Don’t Forget the Human Element of Centralization
In my professional services role, I see many customers make a common mistake when it comes to cloud computing deployments: they simply forget about the de-centralization of their workforce.
The implementation of cloud computing has many benefits over and above traditional software deployments; however, one benefit in particular can turn out to be a “double-edged sword” if not handled correctly—that is the fact that you can deploy the software from one location to the entire universe of end users. By using web conferencing software to communicate with employees, it’s technically possible to deploy the entire global system from a single location without ever meeting the actual users.
So let’s examine why this might be a problem. In a traditional software deployment, you’d need to visit each location to prepare hardware, software and databases. It’s likely that you’d also spend time with the local user community while you’re there, conveying the benefits of the proposed solution and perhaps even giving them a sneak preview.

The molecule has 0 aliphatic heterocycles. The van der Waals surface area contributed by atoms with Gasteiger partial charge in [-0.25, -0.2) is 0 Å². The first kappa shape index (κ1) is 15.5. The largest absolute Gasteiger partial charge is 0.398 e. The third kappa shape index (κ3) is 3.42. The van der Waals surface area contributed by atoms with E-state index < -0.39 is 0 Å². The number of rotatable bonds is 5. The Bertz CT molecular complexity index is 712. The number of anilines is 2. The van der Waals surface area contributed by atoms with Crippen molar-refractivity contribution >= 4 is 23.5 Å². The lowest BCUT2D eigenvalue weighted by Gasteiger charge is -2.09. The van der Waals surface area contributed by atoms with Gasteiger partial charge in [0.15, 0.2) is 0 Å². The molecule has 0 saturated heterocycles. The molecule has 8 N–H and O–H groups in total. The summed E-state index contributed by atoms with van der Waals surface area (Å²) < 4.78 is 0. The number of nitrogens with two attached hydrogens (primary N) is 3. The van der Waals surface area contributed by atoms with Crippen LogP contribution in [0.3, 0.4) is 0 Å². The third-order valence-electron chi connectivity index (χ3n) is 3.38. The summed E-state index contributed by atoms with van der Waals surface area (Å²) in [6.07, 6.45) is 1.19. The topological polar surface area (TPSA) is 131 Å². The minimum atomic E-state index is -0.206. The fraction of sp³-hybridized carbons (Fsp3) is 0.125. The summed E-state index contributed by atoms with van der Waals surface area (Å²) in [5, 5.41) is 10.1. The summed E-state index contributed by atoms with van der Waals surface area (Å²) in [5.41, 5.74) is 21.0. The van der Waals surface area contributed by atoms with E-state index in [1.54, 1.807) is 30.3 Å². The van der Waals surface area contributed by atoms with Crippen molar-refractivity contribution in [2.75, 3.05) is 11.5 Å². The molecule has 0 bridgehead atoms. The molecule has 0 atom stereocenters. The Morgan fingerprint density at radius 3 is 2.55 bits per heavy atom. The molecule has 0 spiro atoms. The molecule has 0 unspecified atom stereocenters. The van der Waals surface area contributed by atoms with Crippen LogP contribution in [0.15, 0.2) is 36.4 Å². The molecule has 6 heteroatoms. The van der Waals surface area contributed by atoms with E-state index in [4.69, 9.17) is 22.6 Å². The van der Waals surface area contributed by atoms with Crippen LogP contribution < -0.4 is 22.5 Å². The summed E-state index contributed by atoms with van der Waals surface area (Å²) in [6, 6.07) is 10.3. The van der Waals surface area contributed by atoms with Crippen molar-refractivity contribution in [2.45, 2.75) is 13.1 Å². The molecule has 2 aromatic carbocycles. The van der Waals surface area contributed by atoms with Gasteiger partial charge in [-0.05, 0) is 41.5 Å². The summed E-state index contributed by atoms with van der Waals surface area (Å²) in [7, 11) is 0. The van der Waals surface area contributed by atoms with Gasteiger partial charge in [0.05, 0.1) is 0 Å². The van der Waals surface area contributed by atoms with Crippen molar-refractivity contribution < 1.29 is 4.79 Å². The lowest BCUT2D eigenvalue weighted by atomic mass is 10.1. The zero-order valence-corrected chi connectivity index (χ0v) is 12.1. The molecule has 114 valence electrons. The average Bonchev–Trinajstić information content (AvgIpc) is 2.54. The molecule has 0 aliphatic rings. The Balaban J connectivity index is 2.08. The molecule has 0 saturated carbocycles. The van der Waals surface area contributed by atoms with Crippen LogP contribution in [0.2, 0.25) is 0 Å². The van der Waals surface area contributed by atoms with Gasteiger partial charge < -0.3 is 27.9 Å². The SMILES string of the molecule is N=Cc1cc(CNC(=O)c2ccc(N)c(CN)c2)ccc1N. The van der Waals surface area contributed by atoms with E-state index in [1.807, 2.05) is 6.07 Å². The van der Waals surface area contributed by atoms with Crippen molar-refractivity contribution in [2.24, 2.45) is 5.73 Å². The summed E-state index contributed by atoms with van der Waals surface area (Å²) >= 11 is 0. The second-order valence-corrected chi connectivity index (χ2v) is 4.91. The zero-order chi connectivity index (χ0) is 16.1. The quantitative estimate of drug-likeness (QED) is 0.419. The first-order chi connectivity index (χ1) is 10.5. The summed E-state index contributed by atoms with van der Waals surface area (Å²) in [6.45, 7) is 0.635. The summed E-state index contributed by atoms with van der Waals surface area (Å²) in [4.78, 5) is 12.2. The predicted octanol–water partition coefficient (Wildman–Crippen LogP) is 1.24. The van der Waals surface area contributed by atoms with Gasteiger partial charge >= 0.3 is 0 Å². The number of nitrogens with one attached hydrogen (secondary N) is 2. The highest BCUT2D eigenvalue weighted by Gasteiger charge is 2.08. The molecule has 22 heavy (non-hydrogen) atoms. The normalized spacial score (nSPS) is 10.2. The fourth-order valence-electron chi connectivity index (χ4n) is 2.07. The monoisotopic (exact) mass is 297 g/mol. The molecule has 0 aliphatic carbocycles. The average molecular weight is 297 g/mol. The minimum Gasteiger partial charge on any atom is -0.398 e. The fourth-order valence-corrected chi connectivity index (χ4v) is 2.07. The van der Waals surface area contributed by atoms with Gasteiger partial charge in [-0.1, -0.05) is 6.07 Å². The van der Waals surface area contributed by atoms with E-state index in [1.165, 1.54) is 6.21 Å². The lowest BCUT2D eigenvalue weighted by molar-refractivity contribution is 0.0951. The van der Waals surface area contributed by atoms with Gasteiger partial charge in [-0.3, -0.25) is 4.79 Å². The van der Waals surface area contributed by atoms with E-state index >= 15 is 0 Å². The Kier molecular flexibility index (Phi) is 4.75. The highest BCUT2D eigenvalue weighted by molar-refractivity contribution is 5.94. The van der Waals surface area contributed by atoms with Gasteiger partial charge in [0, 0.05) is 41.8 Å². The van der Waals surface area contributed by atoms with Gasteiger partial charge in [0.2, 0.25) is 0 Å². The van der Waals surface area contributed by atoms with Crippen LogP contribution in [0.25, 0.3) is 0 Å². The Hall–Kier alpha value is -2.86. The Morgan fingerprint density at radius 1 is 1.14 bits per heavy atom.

All too often, I see companies take advantage of the benefits of a cloud-based, centralized distribution, but in doing so, they assume that the remote users will simply fall in line and take on the new software without any prior involvement or input as to the functionality and benefits of the proposed solution. The end result is often a resounding rejection of the new system and the failure to meet end-user requirements.
The moral of the story is as follows: be it cloud or traditional software deployment, you simply MUST involve the users who will be affected by the deployment. Involve them early and involve them often. Make sure they understand what’s in it for them and the “why” behind the implementation. It’s a very simple step in the process and cannot be overlooked.
Quite often users simply want to feel like they have had their say. Failure to involve them early on will, more often than not, lead to failure of the project.
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Posted on Thu, October 21, 2010
by Dean Stockwell filed under